Chas. C. Burlingham, for appellant.
Before WALLACE and LACOMBE, Circuit Judges, and TOWNSEND, District Judge.
PER CURIAM. While we do not agree with all the findings of fact in the opinion of Judge Brown in the court below (107 Fed. 149), we agree with him in the more essential facts in the case, and concur in his conclusion that the tug did not exercise due care under the particular circumstances in performing the towage service. Her master was informed that the mast of the tow was about 134 feet high. Assuming that he had a right to suppose that the bridge was 135 feet above the water at mean high tide, the margin of safety was too narrow in the condition of the tide at the time. He ought to have been aware, upon observation of the piers and slips, that it had receded but a little. In taking the chances when this was apparent or should have been, he disregarded reasonable prudence.
Decree affirmer, with interest and costs.
(113 Fed. 756.)
GENERAL ELECTRIC CO. v. WEBSTER & D. ST. RY. CO.
WEBSTER & D. ST. RY. CO. v. GENERAL ELECTRIC CO.
(Circuit Court of Appeals, First Circuit. January 29, 1902.)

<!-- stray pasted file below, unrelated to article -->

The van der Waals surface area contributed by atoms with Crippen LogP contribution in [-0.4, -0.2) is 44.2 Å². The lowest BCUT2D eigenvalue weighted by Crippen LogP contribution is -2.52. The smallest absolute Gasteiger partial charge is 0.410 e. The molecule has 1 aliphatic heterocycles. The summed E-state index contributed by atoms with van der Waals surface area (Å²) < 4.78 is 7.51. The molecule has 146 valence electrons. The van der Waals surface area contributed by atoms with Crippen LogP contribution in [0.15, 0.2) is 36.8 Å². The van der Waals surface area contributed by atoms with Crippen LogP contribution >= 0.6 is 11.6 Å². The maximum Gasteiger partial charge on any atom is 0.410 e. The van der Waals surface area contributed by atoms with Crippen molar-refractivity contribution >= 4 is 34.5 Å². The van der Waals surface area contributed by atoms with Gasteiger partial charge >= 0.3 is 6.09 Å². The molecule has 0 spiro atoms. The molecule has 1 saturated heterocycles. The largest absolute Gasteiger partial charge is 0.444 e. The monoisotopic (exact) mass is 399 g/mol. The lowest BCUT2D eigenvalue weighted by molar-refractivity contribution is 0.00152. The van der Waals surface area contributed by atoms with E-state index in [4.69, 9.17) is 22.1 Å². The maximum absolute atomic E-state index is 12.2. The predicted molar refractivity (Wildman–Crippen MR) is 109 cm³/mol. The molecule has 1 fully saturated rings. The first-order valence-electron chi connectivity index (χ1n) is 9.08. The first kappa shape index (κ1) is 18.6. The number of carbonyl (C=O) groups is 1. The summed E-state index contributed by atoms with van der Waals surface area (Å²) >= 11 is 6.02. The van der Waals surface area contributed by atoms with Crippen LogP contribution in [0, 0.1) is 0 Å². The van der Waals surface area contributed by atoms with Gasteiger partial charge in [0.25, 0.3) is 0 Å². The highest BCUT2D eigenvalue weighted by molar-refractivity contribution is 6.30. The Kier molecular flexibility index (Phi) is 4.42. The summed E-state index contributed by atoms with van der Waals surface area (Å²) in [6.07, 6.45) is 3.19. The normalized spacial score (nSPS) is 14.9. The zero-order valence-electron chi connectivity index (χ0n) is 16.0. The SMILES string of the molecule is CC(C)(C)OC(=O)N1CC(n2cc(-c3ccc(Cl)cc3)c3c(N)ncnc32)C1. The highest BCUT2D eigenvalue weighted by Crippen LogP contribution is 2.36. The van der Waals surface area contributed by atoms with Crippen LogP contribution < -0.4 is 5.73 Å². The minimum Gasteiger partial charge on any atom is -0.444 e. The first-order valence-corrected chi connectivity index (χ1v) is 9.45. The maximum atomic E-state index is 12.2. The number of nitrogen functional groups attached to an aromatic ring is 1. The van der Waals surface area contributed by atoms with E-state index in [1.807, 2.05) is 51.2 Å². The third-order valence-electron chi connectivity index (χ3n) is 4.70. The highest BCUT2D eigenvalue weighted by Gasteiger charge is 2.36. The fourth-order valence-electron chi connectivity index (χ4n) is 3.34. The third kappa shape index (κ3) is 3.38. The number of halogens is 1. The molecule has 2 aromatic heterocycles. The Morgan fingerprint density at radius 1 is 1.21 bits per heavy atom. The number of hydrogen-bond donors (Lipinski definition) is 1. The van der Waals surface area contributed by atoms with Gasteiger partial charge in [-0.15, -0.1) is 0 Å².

Nos. 374, 375.
The Eickemeyer patent, No. 377,996, for a coil or winding for dynamoelectric machines, describes, in claims 1 and 2, all of the patentee's invention, which consists of an armature coil for drum armatures, having a certain structural form, and a mode of operation by virtue of such form, the essential feature of which is that one side, or substantially one-half of the coil, is of lesser external dimensions than the internal dimensions of the other half, so that the short side of one coil may be passed into or through the long sides of other coils. Claim 4, which is for a winding composed of detachable counterpart coils, while broad in its terms, can only be sustained, in view of the prior art, when limited to the novel form of such coils described in the preceding claims. Claims
1, 2, and 4 considered, and held not infringed. Appeals from the Circuit Court of the United States for the District of Massachusetts.
Frederick P. Fish and William K. Richardson (J. L. Stackpole, Jr., on the brief), for General Electric Co.
William H. Kenyon (George Harding and Richard Eyre, on the brief), for Webster & Dudley St. Ry. Co.
Before COLT and PUTNAM, Circuit Judges, and ALDRICH, District Judge.
COLT, Circuit Judge. The subject-matter of these cross appeals is the Eickemeyer coil or winding for dynamo-electric machines covered by letters patent No. 377,996, dated February 14, 1888. Claims 1, 2, and 4, of the patent are alone in issue; and the only question which arises is whether the defendant's coil infringes any of these claims. The circuit court held that claims i and 2 were not infringed, and that claim 4 was infringed. The form of the coil, with its axial line indicated, is illustrated in Fig. 3 of the drawings of the patent. Other coils shown in the drawings have more convolutions of wire, but all have essentially the same configuration.